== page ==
KU: Mirecki left leadership post voluntarily

Professor's peers advised him to resign, officials say

Kansas University stands firm, maintaining that religious studies professor Paul Mirecki voluntarily left his post as chairman of the department and disputing Mirecki’s recent allegations he was fired.

The professor of a proposed class on intelligent design came under fire recently after his disparaging remarks about Catholics and religious fundamentalists were made public on an Internet discussion board. Mirecki on Dec. 5 reported being attacked on a roadside by two men who connected him to the controversy. The Douglas County Sheriff’s Office is investigating.

KU announced Wednesday that Mirecki had resigned from his department chairmanship, which he had held for more than three years.

“Professor Mirecki resigned as chair at the recommendation of his own peers – his departmental faculty,” KU officials said in a prepared statement. “Professor Mirecki’s course on intelligent design was canceled at his own request. While the university strongly supported both of these actions, the university continues to believe the course has merit and should be taught in the future.”

In a fiery statement to the Journal-World on Friday, Mirecki said he had “no choice about signing the resignation” and he pointed out the resignation letter was typed on stationery from the office of Barbara Romzek, interim dean of the College of Liberal Arts and Sciences.

Mirecki’s attorney, David J. Brown, said the issue was a frequent matter of dispute in labor situations.


“If you’re forced to sign a resignation letter, have you voluntarily resigned or have you been fired?” Brown said. “If he’d typed his own resignation letter, it would probably have been on his stationery.”

KU spokeswoman Lynn Bretz, in an e-mail to the Journal-World, said Mirecki met with Romzek on Dec. 6 to discuss the department’s recommendation that he resign from the chairman’s post. After the talk, Mirecki concluded he should submit a resignation, she said.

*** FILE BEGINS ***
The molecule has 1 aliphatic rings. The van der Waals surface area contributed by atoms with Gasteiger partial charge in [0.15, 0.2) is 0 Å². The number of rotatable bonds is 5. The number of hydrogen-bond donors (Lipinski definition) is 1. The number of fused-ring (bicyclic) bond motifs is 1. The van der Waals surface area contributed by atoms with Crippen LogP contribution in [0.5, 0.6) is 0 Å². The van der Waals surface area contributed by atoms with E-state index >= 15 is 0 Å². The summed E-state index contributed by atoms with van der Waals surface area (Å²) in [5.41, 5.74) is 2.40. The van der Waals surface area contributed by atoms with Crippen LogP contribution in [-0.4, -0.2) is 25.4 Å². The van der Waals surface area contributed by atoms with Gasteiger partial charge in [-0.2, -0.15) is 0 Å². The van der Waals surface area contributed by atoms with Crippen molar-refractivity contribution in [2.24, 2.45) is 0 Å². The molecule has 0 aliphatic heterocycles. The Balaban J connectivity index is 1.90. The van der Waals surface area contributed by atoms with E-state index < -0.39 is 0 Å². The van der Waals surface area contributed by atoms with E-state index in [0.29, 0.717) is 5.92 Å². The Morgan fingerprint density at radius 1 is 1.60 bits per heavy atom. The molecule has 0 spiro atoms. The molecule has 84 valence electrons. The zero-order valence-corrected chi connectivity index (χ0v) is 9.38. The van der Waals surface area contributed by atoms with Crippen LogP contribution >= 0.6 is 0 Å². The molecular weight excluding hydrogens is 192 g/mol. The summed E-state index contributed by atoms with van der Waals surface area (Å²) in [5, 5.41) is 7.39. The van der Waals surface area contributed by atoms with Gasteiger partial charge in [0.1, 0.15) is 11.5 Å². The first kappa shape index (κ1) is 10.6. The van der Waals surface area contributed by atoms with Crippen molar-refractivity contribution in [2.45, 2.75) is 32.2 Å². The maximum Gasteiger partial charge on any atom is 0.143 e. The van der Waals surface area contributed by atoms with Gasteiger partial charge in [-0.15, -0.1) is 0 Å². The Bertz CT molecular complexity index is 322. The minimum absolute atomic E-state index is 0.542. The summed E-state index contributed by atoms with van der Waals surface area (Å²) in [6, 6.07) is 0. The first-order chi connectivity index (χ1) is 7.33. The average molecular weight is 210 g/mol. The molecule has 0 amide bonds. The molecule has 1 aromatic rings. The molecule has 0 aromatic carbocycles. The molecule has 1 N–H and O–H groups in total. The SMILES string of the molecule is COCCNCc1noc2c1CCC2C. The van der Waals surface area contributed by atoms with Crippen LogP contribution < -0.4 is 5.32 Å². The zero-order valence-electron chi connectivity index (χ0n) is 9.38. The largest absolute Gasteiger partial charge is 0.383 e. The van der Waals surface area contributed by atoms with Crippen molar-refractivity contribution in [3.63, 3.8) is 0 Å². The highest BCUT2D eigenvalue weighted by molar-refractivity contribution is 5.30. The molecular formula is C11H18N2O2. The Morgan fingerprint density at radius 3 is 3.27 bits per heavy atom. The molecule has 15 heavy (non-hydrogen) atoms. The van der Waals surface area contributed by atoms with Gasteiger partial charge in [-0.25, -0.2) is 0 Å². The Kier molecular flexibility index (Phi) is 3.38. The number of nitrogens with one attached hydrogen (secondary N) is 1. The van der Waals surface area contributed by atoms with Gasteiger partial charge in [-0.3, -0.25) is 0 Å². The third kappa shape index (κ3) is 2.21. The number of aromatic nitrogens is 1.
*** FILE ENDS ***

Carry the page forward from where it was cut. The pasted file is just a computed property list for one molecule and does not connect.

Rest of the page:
“At a computer in Strong Hall, away from his departmental office in Smith Hall, Professor Mirecki composed and typed the letter himself, with no one else in the room,” Bretz wrote. “He pushed the print command button, sending the letter to a printer in another room, next to a secretary’s desk. The letter was printed on the letterhead at hand. Professor Mirecki retrieved the printed letter from the secretary, signed it in front of the secretary and left it there. : In addition, Professor Mirecki had told at least one KU administrator on Dec. 5, following the departmental faculty meeting that day, that he felt the need to step down as chair.”

Brown said he wasn’t sure whether Bretz’s description was accurate.

“It’s not how he described things to me,” Brown said. “The point he made was very clear that the dean and another administrator made it clear to him that he had to resign.”

Brown said he had not done any work on the matter yet. He said he planned to meet with Mirecki again and discuss all of the details of recent events, do some research and determine whether there is basis for a lawsuit. Then, he said, he will talk with Mirecki to see whether Mirecki wants to go through with a lawsuit.

Lt. Kari Wempe of the Douglas County Sheriff’s Office said Monday that the investigation continues and the office welcomes any additional information from the public.